I would like to credit the Republicans who have un-endorsed Trump for salvaging something resembling a political conscience. Really I would. At this point, though, doing the right thing is doing the convenient thing, and whenever doing the right thing is the same as doing the convenient thing, it often means you’re doing the right thing for the wrong reasons. I see little reason to give them credit for that. I especially would like to highlight the sheer lameness of Paul Ryan and Scott Walker disinviting him to their Wisconsin fall fest over this tape… while still not, as of yet, un-endorsing him for president.
And they get heckled by the crowd for showing the absolute bare minimum of (highly disingenuous) class.
Your Republican Party, ladies and gentlemen.
Agellius writes in response to my previous post on the Republican Party’s embrace of racism:
I don’t think it follows that anyone who is a Republican, or even who votes for Trump, endorses racism. I think the majority consider this election a choice between two evils. Personally I live in California, so my vote won’t count (i.e. it’s a foregone conclusion that Clinton will win California). Consequently I can vote for neither Trump nor Clinton with a clear conscience, that is, without feeling like I failed to do my part to defeat either evil. But those who vote for Trump, or endorse him, may be doing so not as an endorsement of racism but as a vote against what they perceive to be the greater evils likely to result from a Clinton presidency.
I appreciate your comment. Even if you’re not making it for yourself, you outline a common argument, and it merits an in-depth response.
Not every single registered or self-identified Republican is necessarily a racist. We agree on this. A number of pundits and office-holders have made it very clear that they do not support Trump. The party, though, as embodied by its leadership, its media proxies, and a majority of its base, has either voted for or endorsed voting for someone who, by all appearances, will govern according to racist sentiment. That is, de facto, an endorsement of racism.
Given his aversion to specificity on most policy issues throughout the primary process, Trump persistently redirected attention to his own attitude and rhetorical style. To put it more bluntly: Trump’s core appeal is his bigoted bullying. Classify a vote for Clinton however you like. A vote for Trump, whatever else it may be, is quintessentially a vote for a bigoted bully.
And as you say, many will justify to themselves voting for a racist because they perceive the racist to be the “lesser of two evils.” There are only two morally tenable options available to Republicans who cannot bring themselves to vote for Clinton, though. Those options are: voting third party (either by write-in or throwing in with an alternative national party like the Greens, Libertarians, Socialists, etc.) or abstaining from the presidential vote and focusing on downticket races.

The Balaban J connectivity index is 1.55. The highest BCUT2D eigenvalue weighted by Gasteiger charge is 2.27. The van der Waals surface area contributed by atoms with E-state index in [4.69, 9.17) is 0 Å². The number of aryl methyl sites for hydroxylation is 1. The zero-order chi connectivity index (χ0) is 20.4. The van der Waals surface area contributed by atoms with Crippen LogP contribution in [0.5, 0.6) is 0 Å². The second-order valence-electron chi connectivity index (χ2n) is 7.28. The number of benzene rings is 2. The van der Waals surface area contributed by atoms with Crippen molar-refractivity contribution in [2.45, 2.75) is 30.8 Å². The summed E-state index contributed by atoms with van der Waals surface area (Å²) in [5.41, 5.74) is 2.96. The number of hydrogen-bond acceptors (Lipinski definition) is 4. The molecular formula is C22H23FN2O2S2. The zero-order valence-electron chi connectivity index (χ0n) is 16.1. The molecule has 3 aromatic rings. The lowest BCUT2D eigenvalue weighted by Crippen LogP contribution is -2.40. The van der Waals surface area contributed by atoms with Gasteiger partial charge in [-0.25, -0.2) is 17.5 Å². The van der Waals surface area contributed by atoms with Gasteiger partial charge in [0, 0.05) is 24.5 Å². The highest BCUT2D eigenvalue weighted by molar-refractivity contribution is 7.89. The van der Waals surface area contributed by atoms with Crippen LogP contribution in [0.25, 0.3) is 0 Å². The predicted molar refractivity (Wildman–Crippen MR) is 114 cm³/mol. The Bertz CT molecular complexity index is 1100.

To vote Trump in November is to consign anything resembling a moral conscience to the dustbin of partisanship. To vote any other way is to withhold support from a candidate who has based his appeal primarily on xenophobia (“They’re bringing crime. They’re rapists.”), religious bigotry (calling for a ban on non-native Muslims entering the country), misogyny (“blood coming out of her wherever”), criminality (promising to kill the families of terrorists), and racism (as previously stated). These are not bugs, but features, of his campaign.
Put another way, it lies within every Republican’s power not to be a racist. To make that choice, though, would entail great political risk. The common Republican voter would have to make peace with the fact that voting against Trump would likely mean a victory for Clinton. And party officials could work with delegates to rewrite the convention rules to deny Trump the nomination. This would be undemocratic. It would also demonstrate that they have the moral backbone to tell a plurality of their base that it was wrong to vote for a racist bully. While the party would certainly be roundly criticized for being undemocratic, Republicans would also be able to claim, in the future, a semblance of moral credibility.
What kind of precedent does it set for one’s political morality if a vote for a bigoted bully can be justified on the basis that his opponent is somehow worse? What will voters be persuaded to tolerate in the next election cycle for the sake of defeating someone who’s the “greater evil”? If Donald Trump’s candidacy is not beyond the pale, what is? If David Duke vowed to appoint pro-life supreme court justices, or perhaps to address illegal immigration more stridently, would that be sufficient to earn him a vote? What if he simply offered to “moderate” his rhetoric? Would that do it? If Alex Jones were to promise to slash income taxes and deregulate environmental protection, would that be enough to overlook the (ahem) quirkier aspects of his political philosophy? Given that Donald Trump is now the presumptive nominee of the Republican Party, these are not, as they might have been a year ago, silly or idle questions. I seriously want to know: what does it take to get Republican voters and the party leadership to drum someone out of the party? Does a candidate literally, as Trump himself offered as a crass hypothetical, have to shoot someone? (Or would that just be a bonus for those who vote based on candidates’ expressed interpretations of the Second Amendment?)